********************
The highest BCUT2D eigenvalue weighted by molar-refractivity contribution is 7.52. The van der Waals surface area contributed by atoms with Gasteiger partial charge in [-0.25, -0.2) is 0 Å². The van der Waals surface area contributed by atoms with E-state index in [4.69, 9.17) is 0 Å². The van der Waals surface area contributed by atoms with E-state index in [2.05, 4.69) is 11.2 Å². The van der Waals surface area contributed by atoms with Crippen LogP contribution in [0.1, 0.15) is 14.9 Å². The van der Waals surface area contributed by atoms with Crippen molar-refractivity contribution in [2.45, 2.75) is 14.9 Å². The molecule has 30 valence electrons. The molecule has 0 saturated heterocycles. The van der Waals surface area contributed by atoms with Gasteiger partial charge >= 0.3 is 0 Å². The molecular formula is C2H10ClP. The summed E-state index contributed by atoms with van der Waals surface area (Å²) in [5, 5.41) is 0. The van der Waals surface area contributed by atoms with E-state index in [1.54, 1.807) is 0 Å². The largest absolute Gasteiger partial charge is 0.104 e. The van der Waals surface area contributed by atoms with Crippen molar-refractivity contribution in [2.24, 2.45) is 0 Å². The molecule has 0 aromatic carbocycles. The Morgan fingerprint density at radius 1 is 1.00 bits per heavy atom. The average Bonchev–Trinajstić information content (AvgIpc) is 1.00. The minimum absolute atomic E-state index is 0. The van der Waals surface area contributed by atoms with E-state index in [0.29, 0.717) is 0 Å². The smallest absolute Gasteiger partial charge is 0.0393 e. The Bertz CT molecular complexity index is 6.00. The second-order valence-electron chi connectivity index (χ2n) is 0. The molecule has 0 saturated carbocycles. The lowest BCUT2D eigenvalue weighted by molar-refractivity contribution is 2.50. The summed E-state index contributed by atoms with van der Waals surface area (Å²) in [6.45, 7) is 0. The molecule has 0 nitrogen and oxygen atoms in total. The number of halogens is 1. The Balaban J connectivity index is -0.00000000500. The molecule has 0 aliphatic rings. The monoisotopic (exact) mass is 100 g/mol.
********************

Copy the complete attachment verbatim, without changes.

The highest BCUT2D eigenvalue weighted by molar-refractivity contribution is 7.52. The van der Waals surface area contributed by atoms with Gasteiger partial charge in [-0.25, -0.2) is 0 Å². The van der Waals surface area contributed by atoms with E-state index in [4.69, 9.17) is 0 Å². The van der Waals surface area contributed by atoms with E-state index in [2.05, 4.69) is 11.2 Å². The van der Waals surface area contributed by atoms with Crippen LogP contribution in [0.1, 0.15) is 14.9 Å². The van der Waals surface area contributed by atoms with Crippen molar-refractivity contribution in [2.45, 2.75) is 14.9 Å². The molecule has 30 valence electrons. The molecule has 0 saturated heterocycles. The van der Waals surface area contributed by atoms with Gasteiger partial charge >= 0.3 is 0 Å². The molecular formula is C2H10ClP. The summed E-state index contributed by atoms with van der Waals surface area (Å²) in [5, 5.41) is 0. The van der Waals surface area contributed by atoms with E-state index in [1.54, 1.807) is 0 Å². The largest absolute Gasteiger partial charge is 0.104 e. The van der Waals surface area contributed by atoms with Crippen molar-refractivity contribution in [2.24, 2.45) is 0 Å². The molecule has 0 aromatic carbocycles. The Morgan fingerprint density at radius 1 is 1.00 bits per heavy atom. The average Bonchev–Trinajstić information content (AvgIpc) is 1.00. The minimum absolute atomic E-state index is 0. The van der Waals surface area contributed by atoms with E-state index in [0.29, 0.717) is 0 Å². The smallest absolute Gasteiger partial charge is 0.0393 e. The Bertz CT molecular complexity index is 6.00. The second-order valence-electron chi connectivity index (χ2n) is 0. The molecule has 0 saturated carbocycles. The lowest BCUT2D eigenvalue weighted by molar-refractivity contribution is 2.50. The summed E-state index contributed by atoms with van der Waals surface area (Å²) in [6.45, 7) is 0. The molecule has 0 nitrogen and oxygen atoms in total. The number of halogens is 1. The Balaban J connectivity index is -0.00000000500. The molecule has 0 aliphatic rings. The monoisotopic (exact) mass is 100 g/mol.